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5 December 2013 11:26 am ,
Vol. 342 ,
At age 30, Dutch biologist Freek Vonk has built up a respectable career as a snake scientist. But in his home country,...
Since arriving on the island of Guam in the 1940s, the brown tree snake ( Boiga irregularis ) has extirpated native...
An animal rights group known as the Nonhuman Rights Project filed lawsuits in three New York courts this week in an...
Researchers have been hot on the trail of the elusive Denisovans, a type of ancient human known only by their DNA and...
Thousands of scientists in the Russian Academy of Sciences (RAS) are about to lose their jobs as a result of the...
Dyslexia, a learning disability that hinders reading, hasn't been associated with deficits in vision, hearing, or...
Exotic, elusive, and dangerous, snakes have fascinated humankind for millennia. They can be hard to find, yet their...
Researchers have sequenced and analyzed the first two snake genomes, which represent two evolutionary extremes. The...
- 5 December 2013 11:26 am , Vol. 342 , #6163
- About Us
Space Station Deal Lauded, Lamented
30 January 1998 6:30 pm
WASHINGTON, D.C.--It took 4 years to hammer out an agreement for how 16 nations will build and operate the international space station, so most participants at the signing ceremony here yesterday expressed relief--particularly because the first launch toward completion in 2002 is less than 5 months away.
The exception was French education, research, and technology minister Claude Allègre, who looked decidedly grumpy. "I signed, but I made an addendum that we will not accept any increases in the budget," he said afterward. "If it ends up costing more, we will not pay." European officials say that Germany is likely to shoulder the largest European share of any increase in the station's $30 billion price tag or in its annual operating costs, which will top $1 billion.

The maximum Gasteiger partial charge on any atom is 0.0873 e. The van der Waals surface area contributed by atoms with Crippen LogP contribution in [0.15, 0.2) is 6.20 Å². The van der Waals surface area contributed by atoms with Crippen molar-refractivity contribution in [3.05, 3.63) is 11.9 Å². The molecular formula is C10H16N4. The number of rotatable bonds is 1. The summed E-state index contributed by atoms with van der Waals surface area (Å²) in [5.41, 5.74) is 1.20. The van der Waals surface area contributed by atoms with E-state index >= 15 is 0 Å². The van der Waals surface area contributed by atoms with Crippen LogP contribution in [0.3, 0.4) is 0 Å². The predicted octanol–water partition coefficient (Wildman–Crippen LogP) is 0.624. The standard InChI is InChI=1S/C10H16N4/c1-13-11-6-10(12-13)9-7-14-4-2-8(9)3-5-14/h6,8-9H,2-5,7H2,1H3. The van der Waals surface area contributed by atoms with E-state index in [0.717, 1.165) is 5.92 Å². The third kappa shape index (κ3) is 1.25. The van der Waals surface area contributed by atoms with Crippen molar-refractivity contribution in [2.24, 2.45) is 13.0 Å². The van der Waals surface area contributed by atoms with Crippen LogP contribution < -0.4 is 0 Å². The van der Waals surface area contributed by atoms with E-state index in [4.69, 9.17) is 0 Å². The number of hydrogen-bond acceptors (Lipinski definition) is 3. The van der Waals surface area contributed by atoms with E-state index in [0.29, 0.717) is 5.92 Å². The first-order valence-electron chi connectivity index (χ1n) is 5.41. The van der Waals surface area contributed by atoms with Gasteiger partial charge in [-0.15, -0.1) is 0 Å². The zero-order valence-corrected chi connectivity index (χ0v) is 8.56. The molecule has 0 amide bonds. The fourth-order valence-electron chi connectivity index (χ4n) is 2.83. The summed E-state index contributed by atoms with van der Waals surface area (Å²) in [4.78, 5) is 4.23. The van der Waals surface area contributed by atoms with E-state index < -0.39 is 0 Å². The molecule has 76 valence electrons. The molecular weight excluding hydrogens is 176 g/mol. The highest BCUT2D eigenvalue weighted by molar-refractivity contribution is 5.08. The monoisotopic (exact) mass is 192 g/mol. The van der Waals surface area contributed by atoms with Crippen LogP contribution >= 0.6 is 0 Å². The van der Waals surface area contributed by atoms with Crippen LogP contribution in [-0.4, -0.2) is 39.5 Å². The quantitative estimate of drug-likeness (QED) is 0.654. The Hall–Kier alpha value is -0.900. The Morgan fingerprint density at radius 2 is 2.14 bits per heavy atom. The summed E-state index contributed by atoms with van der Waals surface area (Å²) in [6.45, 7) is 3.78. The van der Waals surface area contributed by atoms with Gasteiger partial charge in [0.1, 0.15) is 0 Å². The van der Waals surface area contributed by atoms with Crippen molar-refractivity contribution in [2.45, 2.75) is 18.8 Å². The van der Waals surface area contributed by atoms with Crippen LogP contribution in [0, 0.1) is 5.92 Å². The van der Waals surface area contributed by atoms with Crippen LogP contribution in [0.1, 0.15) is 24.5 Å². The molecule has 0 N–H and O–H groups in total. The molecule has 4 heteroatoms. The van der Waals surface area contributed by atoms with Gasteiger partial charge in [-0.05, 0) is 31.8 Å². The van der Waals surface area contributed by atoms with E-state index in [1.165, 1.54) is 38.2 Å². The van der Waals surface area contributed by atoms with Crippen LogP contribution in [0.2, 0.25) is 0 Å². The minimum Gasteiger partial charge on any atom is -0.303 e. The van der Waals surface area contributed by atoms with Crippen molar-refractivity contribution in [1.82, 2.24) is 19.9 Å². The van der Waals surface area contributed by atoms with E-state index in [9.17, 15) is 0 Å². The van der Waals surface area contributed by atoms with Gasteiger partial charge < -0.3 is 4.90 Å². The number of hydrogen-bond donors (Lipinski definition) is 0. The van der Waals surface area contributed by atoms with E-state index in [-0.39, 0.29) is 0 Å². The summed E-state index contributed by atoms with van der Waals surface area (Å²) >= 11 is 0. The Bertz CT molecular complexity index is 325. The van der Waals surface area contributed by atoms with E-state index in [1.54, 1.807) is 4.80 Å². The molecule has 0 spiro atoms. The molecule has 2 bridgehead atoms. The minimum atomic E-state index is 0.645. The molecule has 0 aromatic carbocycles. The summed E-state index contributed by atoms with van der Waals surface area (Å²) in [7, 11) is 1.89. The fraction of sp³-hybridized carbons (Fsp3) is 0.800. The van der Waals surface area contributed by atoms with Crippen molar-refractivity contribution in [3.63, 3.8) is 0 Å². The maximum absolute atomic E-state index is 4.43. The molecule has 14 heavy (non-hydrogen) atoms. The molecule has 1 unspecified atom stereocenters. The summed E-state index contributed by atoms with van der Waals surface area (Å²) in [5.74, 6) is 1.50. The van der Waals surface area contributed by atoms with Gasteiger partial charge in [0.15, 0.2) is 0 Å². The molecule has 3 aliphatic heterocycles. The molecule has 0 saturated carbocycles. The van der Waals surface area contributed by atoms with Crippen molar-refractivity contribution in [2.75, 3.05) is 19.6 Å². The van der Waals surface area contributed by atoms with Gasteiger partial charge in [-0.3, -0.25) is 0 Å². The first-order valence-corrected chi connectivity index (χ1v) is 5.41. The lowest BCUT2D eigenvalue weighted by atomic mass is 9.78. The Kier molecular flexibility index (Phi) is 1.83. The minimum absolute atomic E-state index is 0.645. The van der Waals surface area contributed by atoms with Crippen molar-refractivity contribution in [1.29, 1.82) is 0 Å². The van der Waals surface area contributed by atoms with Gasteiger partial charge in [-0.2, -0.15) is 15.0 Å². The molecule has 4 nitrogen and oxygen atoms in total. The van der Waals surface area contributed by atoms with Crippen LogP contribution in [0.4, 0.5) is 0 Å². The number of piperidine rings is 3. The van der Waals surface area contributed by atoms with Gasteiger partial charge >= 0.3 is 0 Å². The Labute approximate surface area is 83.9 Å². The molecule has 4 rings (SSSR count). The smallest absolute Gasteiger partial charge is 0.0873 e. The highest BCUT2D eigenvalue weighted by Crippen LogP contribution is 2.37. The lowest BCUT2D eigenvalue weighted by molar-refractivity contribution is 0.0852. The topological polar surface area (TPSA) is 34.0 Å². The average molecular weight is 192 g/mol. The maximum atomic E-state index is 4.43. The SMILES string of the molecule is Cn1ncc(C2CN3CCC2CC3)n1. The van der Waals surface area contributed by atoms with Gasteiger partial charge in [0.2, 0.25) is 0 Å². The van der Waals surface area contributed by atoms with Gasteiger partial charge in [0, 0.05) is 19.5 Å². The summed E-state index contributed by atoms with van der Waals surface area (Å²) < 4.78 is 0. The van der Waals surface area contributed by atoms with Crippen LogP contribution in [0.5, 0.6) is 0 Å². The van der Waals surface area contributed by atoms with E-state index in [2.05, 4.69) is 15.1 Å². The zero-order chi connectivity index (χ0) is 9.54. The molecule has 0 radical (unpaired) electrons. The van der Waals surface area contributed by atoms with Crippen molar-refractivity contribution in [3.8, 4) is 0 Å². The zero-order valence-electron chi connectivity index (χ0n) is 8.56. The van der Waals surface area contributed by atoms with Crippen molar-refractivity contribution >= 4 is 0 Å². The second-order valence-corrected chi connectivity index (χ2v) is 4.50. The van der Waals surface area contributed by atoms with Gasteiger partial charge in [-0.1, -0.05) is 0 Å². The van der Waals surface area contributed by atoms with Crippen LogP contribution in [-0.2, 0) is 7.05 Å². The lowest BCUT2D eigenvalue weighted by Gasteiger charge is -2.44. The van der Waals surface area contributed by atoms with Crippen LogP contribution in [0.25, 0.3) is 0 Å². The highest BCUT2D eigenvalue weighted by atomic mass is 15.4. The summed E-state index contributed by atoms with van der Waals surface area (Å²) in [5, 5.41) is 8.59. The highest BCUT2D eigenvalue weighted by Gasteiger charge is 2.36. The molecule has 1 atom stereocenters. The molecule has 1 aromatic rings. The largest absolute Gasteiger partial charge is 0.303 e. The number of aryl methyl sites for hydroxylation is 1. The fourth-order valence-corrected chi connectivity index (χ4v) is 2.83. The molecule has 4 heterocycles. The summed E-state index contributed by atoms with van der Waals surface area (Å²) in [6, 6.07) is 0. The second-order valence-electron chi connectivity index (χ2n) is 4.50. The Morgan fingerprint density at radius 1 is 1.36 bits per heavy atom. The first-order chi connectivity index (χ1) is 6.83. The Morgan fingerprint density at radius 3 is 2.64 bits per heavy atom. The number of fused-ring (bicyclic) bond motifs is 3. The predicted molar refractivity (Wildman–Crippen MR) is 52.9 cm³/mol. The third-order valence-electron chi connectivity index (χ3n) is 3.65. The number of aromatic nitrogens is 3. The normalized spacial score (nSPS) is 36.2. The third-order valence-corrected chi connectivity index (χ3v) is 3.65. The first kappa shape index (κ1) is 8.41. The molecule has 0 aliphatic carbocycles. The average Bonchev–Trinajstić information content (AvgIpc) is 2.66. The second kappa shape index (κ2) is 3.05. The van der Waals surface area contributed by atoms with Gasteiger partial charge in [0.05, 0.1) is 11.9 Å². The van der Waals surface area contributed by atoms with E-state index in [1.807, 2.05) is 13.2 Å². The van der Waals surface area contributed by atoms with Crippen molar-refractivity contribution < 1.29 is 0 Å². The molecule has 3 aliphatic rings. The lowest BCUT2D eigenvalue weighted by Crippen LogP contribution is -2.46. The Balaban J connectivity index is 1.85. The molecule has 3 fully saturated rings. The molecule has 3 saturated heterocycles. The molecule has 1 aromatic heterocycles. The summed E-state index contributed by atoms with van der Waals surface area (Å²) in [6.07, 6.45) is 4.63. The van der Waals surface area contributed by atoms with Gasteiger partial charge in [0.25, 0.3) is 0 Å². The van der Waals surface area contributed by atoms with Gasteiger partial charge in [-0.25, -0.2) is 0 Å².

But cost isn't Allègre's only gripe. "I am not a big fan of human flight in space," he told ScienceNOW. The former geochemist questions whether the station will produce worthy science. "If you ask me will I sponsor a trip to the top of the Himalayas, I will say yes if you bring me back some rocks. If not, I will say no." He says he's unconvinced that the station's proposed life sciences and microgravity experiments will offer similar tangible rewards.
Others at the gathering, however, were more upbeat. Jack Gibbons, President Clinton's science adviser and a past skeptic of the station's science mission, opined that the partners are "pursuing something larger than the space station"--cooperation, he says, that will lead to other joint R&D efforts. And Japanese ambassador Kunihiko Saito seemed thrilled about the prospect of his country establishing a toehold in space: "My favorite movie is 2001: A Space Odyssey," he said.